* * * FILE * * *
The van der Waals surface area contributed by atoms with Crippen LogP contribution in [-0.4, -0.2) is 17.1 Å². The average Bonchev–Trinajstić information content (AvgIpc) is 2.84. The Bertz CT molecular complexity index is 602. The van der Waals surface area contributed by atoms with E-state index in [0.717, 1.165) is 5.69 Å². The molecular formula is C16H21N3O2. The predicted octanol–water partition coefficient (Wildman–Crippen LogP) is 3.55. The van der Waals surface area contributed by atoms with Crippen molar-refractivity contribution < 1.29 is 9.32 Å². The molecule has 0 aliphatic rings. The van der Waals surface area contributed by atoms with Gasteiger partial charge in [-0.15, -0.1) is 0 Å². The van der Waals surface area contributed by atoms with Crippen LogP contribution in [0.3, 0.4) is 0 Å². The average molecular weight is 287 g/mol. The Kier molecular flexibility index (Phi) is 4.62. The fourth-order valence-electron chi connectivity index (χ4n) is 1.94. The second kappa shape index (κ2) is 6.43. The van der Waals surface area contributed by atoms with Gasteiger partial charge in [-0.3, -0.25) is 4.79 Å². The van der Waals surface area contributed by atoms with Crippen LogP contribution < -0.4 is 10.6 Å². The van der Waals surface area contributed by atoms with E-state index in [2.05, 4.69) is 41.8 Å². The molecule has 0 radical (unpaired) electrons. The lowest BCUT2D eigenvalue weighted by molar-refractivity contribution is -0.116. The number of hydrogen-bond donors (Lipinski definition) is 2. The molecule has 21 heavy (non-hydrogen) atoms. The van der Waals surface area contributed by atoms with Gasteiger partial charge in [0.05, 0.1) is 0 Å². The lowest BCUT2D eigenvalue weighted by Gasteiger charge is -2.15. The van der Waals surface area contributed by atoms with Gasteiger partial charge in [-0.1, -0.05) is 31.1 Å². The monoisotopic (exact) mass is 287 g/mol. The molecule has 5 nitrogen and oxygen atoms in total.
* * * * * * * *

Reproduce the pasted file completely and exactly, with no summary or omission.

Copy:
The van der Waals surface area contributed by atoms with Crippen LogP contribution in [-0.4, -0.2) is 17.1 Å². The average Bonchev–Trinajstić information content (AvgIpc) is 2.84. The Bertz CT molecular complexity index is 602. The van der Waals surface area contributed by atoms with E-state index in [0.717, 1.165) is 5.69 Å². The molecular formula is C16H21N3O2. The predicted octanol–water partition coefficient (Wildman–Crippen LogP) is 3.55. The van der Waals surface area contributed by atoms with Crippen molar-refractivity contribution < 1.29 is 9.32 Å². The molecule has 0 aliphatic rings. The van der Waals surface area contributed by atoms with Gasteiger partial charge in [-0.15, -0.1) is 0 Å². The van der Waals surface area contributed by atoms with Crippen LogP contribution in [0.3, 0.4) is 0 Å². The average molecular weight is 287 g/mol. The Kier molecular flexibility index (Phi) is 4.62. The fourth-order valence-electron chi connectivity index (χ4n) is 1.94. The second kappa shape index (κ2) is 6.43. The van der Waals surface area contributed by atoms with Gasteiger partial charge in [-0.3, -0.25) is 4.79 Å². The van der Waals surface area contributed by atoms with Crippen LogP contribution < -0.4 is 10.6 Å². The van der Waals surface area contributed by atoms with E-state index in [2.05, 4.69) is 41.8 Å². The molecule has 0 radical (unpaired) electrons. The lowest BCUT2D eigenvalue weighted by molar-refractivity contribution is -0.116. The number of hydrogen-bond donors (Lipinski definition) is 2. The molecule has 21 heavy (non-hydrogen) atoms. The van der Waals surface area contributed by atoms with Gasteiger partial charge in [0.05, 0.1) is 0 Å². The lowest BCUT2D eigenvalue weighted by Gasteiger charge is -2.15. The van der Waals surface area contributed by atoms with Gasteiger partial charge in [-0.1, -0.05) is 31.1 Å². The monoisotopic (exact) mass is 287 g/mol. The molecule has 5 nitrogen and oxygen atoms in total.